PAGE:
How to Study the Bible Topically

Studying the Bible topically means to study what the entire Bible says about a specific topic or principle.

This is a good way to get an idea of what the Bible says about something, such as the topic of “thanksgiving” or “thankfulness”, as I recently studied during the Thanksgiving season.

Getting Started — What to Study?

To start, obviously, you need something to study. Most of my topical studies have started because I was curious or interested in a topic. Some examples of topical Bible Studies I’ve done on my own in the past include studying what the Bible says about

  • Prayer
  • Parenting/Motherhood
  • Money and Finances
  • Marriage
  • Love
  • Joy
  • Blessing/Blessed/Being Blessed

These studies usually started because I wanted to find out what the Bible had to say on that subject.

Using the Right Words

Language is a funny thing. Because the Bible was originally written in Hebrew (Old Testament) and Greek (New Testament), any Bible we read in English is a translation from those original languages. As a result, after more than 2,000 years and translations by human beings, what we think a word means, and what the writer intended are not always the same thing.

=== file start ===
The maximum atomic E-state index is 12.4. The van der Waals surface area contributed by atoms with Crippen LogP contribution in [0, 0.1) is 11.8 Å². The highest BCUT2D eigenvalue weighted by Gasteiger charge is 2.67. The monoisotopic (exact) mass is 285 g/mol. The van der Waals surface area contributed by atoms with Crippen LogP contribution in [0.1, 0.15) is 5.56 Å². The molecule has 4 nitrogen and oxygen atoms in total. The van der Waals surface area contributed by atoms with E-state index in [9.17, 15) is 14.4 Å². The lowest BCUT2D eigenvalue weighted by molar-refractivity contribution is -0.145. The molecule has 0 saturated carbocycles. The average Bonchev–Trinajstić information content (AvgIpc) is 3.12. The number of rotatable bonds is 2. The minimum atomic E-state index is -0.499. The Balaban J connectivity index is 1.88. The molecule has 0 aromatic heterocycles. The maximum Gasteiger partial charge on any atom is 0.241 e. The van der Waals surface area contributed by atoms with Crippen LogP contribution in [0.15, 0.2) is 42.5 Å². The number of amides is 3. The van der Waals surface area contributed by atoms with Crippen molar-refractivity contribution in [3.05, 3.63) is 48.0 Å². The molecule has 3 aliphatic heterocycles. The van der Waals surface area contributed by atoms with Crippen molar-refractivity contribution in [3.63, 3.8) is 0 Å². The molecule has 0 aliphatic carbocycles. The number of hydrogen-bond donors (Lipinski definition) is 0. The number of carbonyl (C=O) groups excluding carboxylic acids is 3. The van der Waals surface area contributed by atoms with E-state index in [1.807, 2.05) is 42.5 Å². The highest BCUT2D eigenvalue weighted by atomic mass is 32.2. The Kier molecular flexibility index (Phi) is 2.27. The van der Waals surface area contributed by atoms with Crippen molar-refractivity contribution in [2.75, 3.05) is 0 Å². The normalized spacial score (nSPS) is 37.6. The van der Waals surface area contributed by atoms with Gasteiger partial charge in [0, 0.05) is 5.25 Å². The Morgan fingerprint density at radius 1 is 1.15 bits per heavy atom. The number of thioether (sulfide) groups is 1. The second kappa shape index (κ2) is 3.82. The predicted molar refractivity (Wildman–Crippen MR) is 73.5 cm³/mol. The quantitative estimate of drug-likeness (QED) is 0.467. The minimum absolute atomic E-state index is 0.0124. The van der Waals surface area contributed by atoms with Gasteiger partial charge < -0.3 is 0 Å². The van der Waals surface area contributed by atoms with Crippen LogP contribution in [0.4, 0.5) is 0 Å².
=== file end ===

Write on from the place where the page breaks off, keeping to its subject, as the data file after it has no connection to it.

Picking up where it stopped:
Additionally, just because a word is not found in the Bible does not mean that God does not address the topic in the Bible. Part of studying the Bible topically is finding verses and passages that are about your topic of study even if the word is not found in those verses.

There are some tools that you can use to help you, which I’ve listed below.

 

How to Study the Bible Topically

There are a few different methods and resources you can use to study the Bible Topically. Most of these can be found in your local Christian bookstore, online, or maybe through your church’s bookstore. Most of them are considered “classics” and are widely available or easily ordered.

Cross-References